Tag Archives: goats

Parks Won’t Let Invasive Species Get Its Goat

Invasive plant species are a huge problem in modern conservation at our State Parks. These plants can overrun areas and if left unchecked, push out our native species, disrupt natural systems, and negatively impact human activities.

Controlling large infestations is challenging, and sometimes requires using chemical herbicides, which can come with unforeseen costs and undesirable consequences.

But there can be another way that is easier on the environment. To deal with invasive plants at Heckscher State Park on Long Island, we are experimenting with a greener and much cuter alternative – a small army of hungry and quite friendly invasive plant-eating goats.

A little goat can be a big eater of invasive plants. Goats can eat up to a quarter of their body weight each day.

The goats came from Green Goats, a company from Rhinebeck in Dutchess County that for more than a decade has hired out its goats to combat these invaders at various public parks. Their herd has traveled to seven states, as far away as West Virginia and as close by as Riverside Park and Fort Wadsworth in New York City.

Last year at Heckscher, we released goats into a fenced-in, five-acre site overtaken by an invasive plant called Chinese Silvergrass (Miscanthus sinensis). The goal is for the goats to eat the silvergrass so there will be room for our native plants to again take hold. The goats also have been eating other invasives, including Japanese honeysuckle (Lonicera japonica), common reed (Phragmites australis), and Japanese angelica tree (Aralia elata).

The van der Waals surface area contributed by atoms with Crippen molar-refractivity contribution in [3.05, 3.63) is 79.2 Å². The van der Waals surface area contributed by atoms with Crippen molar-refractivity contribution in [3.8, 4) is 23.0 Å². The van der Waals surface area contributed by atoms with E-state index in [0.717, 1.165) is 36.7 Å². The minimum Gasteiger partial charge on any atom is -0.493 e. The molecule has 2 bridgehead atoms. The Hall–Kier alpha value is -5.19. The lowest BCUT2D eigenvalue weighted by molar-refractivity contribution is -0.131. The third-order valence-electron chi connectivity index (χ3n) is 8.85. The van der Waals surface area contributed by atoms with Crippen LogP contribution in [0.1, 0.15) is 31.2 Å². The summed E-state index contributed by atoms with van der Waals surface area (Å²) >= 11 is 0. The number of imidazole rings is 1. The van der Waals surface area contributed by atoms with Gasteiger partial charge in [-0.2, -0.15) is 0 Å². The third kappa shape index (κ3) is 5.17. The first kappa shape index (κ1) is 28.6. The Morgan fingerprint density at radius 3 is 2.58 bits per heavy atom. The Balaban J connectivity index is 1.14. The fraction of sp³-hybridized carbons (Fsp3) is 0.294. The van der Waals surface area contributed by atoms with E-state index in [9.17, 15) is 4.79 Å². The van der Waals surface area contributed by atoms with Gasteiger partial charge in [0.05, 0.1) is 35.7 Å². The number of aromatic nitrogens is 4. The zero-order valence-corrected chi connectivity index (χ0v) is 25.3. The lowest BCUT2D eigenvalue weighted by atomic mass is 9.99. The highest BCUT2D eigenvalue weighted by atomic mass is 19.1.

Chinese Silvergrass (Photo credit Western New York PRISM)
The hungry herd takes on the Chinese Silvergrass.

However, since goats will eat pretty much everything, we did not want them to eat the handful of native shrubs left in the enclosure, including eastern baccharis (Baccharis halimifolia), highbush blueberry (Vaccinium corymbosum), and common elder (Sambucus canadensis). So, we put up fences around these native plants to protect them so that when the goats leave, these shrubs will be able to spread into cleared areas.

Last year, we had a bit of a late start and only received the goats in September, but by the end of the growing season in October, we had 70 goats moving and eating through the area. When the goats left for the season, there was significant thinning of the silvergrass and quite a few individual plants were eaten down to the ground. The goats also ate a lot of the Japanese honeysuckle and, surprisingly, killed several angelica trees by eating their bark. The bark and leaves of the angelica tree are covered in many sharp thorns and spines to dissuade herbivores from eating it, but that didn’t stop the goats, who happily stripped the bark right off the invasive trees!

This year, our goats arrived in June and as of this month, we have 61 goats working in the area with more on the way. We have used a drone to fly over the site to track their progress, and expect to do another flight shortly.